The first man to get his hands on the championship trophy wasn't a four- or five-year guy, but rather Bernhardt, who played five seasons of lacrosse at Maryland — he played in two national finals and won a national championship in 2017 and was named the Division I player of the year this year — before transferring to Ferris State to play football, which he hadn’t played since high school.

Bernhardt didn’t know if he’d ever play a down for the Bulldogs, but quickly emerged as the ringleader of Ferris State’s three-QB attack.

The third QB, junior Evan Cummins (Livonia Churchill), also rushed for a touchdown in the title game. Between the three QBs, they rushed for four TDs and threw for one.

They've been doing that all year.

"I don't think it's really set in yet," said Bernhardt, rocking the national-championship hat and t-shirt.

From left, Ferris State defensive lineman Jordan Jones (2) cheers as defensive tackle Austin Simpson (91) hoists the championship trophy.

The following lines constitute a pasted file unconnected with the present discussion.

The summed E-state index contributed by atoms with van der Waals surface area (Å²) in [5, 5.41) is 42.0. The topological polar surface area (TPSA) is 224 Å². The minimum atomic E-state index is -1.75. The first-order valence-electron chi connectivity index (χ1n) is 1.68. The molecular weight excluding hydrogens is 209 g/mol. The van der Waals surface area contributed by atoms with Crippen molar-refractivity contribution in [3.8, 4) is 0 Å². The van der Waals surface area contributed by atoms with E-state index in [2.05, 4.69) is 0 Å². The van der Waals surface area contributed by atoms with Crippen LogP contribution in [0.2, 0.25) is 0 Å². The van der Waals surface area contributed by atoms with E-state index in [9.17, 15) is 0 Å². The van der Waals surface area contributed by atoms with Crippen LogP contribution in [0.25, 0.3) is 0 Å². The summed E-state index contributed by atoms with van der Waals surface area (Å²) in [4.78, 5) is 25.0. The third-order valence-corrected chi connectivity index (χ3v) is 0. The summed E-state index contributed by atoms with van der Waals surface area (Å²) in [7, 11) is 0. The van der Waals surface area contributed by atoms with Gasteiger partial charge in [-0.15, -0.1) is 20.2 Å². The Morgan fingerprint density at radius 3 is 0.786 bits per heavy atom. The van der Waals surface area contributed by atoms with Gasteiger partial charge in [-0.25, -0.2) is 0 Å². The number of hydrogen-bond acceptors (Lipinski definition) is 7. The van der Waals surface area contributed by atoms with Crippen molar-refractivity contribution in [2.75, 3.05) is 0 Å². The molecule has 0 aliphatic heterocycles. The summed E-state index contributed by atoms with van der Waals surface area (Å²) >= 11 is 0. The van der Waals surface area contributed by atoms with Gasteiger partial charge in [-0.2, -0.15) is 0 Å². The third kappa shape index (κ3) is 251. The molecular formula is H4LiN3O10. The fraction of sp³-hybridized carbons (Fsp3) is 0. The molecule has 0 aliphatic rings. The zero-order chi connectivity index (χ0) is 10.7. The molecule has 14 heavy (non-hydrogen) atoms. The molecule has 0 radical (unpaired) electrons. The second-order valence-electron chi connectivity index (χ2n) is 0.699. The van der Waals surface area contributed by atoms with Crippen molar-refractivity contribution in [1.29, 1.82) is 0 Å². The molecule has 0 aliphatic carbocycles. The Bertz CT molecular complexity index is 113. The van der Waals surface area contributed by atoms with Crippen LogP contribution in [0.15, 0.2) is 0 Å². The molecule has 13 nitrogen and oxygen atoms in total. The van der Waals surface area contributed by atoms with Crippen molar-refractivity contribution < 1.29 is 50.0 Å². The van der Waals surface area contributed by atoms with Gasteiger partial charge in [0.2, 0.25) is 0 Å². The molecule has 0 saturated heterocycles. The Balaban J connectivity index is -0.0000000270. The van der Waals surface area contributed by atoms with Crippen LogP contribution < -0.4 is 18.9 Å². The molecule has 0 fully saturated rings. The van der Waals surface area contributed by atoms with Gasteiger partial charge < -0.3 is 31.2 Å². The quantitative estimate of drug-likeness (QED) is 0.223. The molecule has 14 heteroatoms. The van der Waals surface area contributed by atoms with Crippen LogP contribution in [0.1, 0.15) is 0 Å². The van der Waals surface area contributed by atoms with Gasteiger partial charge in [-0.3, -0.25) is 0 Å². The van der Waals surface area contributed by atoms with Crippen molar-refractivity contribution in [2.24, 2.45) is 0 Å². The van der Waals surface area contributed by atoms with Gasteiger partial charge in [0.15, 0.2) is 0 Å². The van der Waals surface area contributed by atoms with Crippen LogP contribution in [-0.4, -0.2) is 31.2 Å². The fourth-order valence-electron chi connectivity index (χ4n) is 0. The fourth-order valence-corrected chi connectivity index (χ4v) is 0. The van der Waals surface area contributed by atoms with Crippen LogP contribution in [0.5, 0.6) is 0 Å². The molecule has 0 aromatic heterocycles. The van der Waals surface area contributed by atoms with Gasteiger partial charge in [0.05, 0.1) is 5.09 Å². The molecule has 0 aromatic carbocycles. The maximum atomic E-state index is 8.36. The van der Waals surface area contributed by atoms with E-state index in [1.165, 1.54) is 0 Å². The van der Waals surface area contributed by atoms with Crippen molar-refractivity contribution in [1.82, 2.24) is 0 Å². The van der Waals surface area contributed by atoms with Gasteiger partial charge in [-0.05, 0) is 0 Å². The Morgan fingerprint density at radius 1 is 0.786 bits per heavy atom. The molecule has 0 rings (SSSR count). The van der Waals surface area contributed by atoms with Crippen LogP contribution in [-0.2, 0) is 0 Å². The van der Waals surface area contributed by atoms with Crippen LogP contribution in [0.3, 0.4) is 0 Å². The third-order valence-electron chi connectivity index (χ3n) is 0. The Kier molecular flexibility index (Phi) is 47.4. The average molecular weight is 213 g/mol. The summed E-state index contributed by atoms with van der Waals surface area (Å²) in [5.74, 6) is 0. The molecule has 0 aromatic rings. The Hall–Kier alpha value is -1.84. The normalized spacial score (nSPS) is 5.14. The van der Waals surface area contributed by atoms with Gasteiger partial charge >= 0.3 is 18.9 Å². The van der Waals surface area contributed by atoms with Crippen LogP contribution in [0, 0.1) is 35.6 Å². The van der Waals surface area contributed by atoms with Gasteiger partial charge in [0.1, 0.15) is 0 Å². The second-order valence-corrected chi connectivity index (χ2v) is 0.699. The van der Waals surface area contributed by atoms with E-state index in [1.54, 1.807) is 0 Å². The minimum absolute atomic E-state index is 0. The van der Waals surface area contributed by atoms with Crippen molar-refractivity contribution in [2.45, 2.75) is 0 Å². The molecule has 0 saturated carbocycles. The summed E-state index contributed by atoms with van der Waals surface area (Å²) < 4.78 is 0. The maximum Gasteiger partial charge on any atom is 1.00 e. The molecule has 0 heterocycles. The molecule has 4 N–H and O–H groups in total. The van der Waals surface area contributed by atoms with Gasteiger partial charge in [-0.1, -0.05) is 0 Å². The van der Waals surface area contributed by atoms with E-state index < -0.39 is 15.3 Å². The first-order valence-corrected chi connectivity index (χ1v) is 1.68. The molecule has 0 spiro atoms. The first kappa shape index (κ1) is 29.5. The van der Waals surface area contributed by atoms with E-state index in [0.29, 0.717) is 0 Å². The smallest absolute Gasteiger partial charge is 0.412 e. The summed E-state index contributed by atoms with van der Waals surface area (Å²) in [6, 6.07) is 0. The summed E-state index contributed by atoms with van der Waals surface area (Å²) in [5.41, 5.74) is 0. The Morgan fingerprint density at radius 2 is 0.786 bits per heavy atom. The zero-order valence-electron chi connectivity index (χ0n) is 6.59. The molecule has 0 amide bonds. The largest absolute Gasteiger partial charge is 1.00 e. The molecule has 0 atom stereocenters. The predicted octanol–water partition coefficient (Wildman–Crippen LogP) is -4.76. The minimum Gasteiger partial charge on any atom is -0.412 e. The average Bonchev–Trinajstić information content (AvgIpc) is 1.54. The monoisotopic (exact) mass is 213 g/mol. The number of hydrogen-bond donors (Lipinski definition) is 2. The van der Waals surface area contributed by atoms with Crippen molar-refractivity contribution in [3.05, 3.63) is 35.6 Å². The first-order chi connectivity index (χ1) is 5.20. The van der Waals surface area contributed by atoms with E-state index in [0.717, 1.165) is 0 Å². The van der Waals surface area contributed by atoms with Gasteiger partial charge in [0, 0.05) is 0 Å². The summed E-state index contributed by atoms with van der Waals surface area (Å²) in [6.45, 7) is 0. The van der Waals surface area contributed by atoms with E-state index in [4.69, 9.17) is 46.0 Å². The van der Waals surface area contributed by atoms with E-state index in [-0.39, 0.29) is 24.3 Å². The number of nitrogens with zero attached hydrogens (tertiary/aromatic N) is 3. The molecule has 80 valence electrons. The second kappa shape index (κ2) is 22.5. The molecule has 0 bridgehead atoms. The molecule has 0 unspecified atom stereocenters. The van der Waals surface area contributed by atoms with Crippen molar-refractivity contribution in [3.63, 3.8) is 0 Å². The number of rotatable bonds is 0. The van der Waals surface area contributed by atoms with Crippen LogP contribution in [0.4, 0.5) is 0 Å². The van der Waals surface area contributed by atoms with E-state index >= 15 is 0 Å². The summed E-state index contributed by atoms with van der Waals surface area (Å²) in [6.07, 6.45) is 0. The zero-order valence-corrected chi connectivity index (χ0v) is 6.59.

Ferris State joins 1974 Central Michigan, 1975 Northern Michigan and 2002-03 and 2005-06 Grand Valley State as Division II football champions from Michigan.

Ferris State also joined its men’s basketball program, which won its first national championship in 2018. Ferris State posted a social-media video late Saturday night of basketball coach Andy Bronkema making room in the school's trophy case for the football national-championship trophy. Truth was, that video was taped, as Bronkema was in Texas for the game, despite a game in suburban Chicago on Monday.

Ferris State becomes the fourth school to win DII titles in football and men's basketball, joining Northwest Missouri State and current Division I schools Jacksonville State and North Alabama

For Annese, this actually is his third national title; he won two at Grand Rapids Community College before he was hired by Ferris State ahead of the 2012 season.

"Obviously, I'm elated for everybody," said Annese, who won his 100th game at Ferris State in the national semifinals. "It's just a monumental thing to have happen.

"It'll really probably change Ferris State forever."

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tpaul@detroitnews.com

Twitter: @tonypaul1984